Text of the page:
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Baffled: Recently retired Lieutenant Commander Barry Learoyd. Photo: Supplied

The ''inadvertent'' and repeated entry of Australian vessels into Indonesian territory defied comprehension, with the precise co-ordinates of the nation's maritime boundary typically programmed into the navy's electronic navigation systems, a former border protection commander has said.

The comments from Barry Learoyd, recently retired after a 43-year Royal Australian Navy career that included commanding vessels that interdicted asylum seeker boats, comes after a review into the incidents made the revelation that the vessels had not been given information about where Indonesia's sea border was situated

''It's really difficult to understand,'' Lieutenant Commander Learoyd said. ''The Indonesian archipelago and the archipelagic baseline [the formal name for Indonesia's maritime boundary] is well known to the Australian navy and well known to commanders and senior officers. It's part of the training we all get.''

Moreover, the co-ordinates of the boundary - which extends beyond the standard 12 nautical miles from Indonesia's coast at times - were usually in the electronic charting systems installed on navy vessels operating in the area, Commander Learoyd said.

''In the navigational display systems, you can overlay the boundary over your current position,'' he said. ''If that's not working, there are almanacs and manuals you can refer to.''

Customs and the navy released a heavily redacted version of its review into the incidents on February 19, describing each of the incursions as ''inadvertent'' and the ''result of miscalculation of Indonesian maritime boundaries by Australian crews'' .

But the review also said that neither the vessels tasked with turning back boats to the very edge of Indonesia's sea border, nor the headquarters overseeing the operations, were provided with information about where the boundary was actually situated.

''Indonesian maritime boundaries constituted important operational information that should have been provided by the headquarters to the commanders of vessels assigned to Operation Sovereign Borders,'' it said. ''This information should also have been available in the shore headquarters and used as a reference for task oversight and approval recommendations.''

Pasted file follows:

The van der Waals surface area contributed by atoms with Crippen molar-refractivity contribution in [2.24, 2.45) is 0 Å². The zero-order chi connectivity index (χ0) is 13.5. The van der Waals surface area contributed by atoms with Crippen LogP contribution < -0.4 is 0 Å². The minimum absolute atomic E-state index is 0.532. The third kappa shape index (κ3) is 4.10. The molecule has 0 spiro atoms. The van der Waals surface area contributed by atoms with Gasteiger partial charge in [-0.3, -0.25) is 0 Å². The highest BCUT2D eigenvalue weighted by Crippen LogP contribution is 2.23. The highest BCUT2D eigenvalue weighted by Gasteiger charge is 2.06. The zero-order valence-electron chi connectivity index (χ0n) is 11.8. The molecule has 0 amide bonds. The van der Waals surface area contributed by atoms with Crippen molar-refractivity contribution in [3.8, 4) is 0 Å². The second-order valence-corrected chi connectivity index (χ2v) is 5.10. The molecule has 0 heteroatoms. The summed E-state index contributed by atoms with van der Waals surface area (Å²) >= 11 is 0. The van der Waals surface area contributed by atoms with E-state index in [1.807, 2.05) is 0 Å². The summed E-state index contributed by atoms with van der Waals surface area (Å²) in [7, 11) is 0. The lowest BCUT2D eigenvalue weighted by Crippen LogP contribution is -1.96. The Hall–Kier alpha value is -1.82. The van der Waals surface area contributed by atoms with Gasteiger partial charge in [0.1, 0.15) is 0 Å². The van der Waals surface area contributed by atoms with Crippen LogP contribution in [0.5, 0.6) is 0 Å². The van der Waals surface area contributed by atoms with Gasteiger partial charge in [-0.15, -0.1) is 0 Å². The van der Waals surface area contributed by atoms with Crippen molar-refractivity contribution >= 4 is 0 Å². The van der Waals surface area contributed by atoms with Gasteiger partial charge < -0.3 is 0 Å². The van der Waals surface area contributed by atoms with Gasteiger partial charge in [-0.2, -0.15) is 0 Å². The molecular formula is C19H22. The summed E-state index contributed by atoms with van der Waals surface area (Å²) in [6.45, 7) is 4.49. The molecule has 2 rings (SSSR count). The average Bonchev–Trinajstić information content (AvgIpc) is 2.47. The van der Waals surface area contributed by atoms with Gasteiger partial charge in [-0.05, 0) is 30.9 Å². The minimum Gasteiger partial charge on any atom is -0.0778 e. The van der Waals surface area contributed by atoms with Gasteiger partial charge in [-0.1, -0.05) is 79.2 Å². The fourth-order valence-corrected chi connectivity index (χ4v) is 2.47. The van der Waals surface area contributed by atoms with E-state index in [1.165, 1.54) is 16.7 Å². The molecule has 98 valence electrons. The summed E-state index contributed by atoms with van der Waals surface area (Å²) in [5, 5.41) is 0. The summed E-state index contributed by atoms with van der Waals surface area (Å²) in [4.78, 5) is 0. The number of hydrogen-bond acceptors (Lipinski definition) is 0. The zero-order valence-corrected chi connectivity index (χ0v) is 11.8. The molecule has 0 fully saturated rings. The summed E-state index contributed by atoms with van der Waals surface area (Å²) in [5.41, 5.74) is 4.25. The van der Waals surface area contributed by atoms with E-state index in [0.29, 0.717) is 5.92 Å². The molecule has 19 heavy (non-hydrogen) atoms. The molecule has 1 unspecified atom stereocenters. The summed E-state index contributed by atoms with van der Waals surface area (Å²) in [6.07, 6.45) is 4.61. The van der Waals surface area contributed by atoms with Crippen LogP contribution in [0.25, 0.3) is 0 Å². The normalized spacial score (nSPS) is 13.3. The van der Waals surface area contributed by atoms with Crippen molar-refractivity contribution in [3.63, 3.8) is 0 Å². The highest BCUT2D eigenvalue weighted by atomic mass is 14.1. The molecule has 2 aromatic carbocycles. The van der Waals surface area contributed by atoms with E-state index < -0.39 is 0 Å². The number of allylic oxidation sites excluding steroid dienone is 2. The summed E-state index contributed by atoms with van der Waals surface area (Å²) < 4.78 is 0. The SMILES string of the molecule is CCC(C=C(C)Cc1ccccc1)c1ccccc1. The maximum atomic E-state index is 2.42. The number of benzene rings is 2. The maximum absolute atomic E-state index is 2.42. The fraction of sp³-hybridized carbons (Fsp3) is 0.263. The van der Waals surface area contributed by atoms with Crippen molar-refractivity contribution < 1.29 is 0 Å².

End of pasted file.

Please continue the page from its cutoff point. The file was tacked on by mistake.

Commander Learoyd said the finding was ''very surprising''.

Even so, the review blamed the crews on the vessels for the breaches, and navy and Customs commanders are facing disciplinary action, including possible demotion.

Operation Sovereign Borders is run not by the military but by the Customs and Border Protection Service. Its overall commander is Lieutenant General Angus Campbell, a three-star army general on secondment.

General Campbell was not at the headquarters when the highly delicate and difficult tow back operations took place, a Senate estimates hearing was told last week. Despite this, and the failure to provide vessels with the co-ordinates of Indonesia's maritime boundary, he has not been censured.

A Customs spokeswoman declined to say whether navy and Customs vessels had electronic navigation systems capable of being programmed with Indonesia's maritime borders. She also declined to confirm or deny, as reported by asylum seekers, that the vessels turned off their lights as they approached Indonesian territory to avoid detection.

Asylum seekers have claimed their own GPS systems indicated they were brought to within 7.5 nautical miles of Indonesia's land, well inside its maritime boundary.

The government has refused to say how far into Indonesian maritime territory the Australian vessels travelled, rebuffing requests for information from MPs during Senate estimates hearings. It is understood that three of the incursions were by two navy frigates, HMAS Parramatta and HMAS Stuart. The other three were by at least one Customs vessel.

Correction: An earlier version of this story incorrectly referred to Lieutenant-General Angus Campbell as a two-star general.

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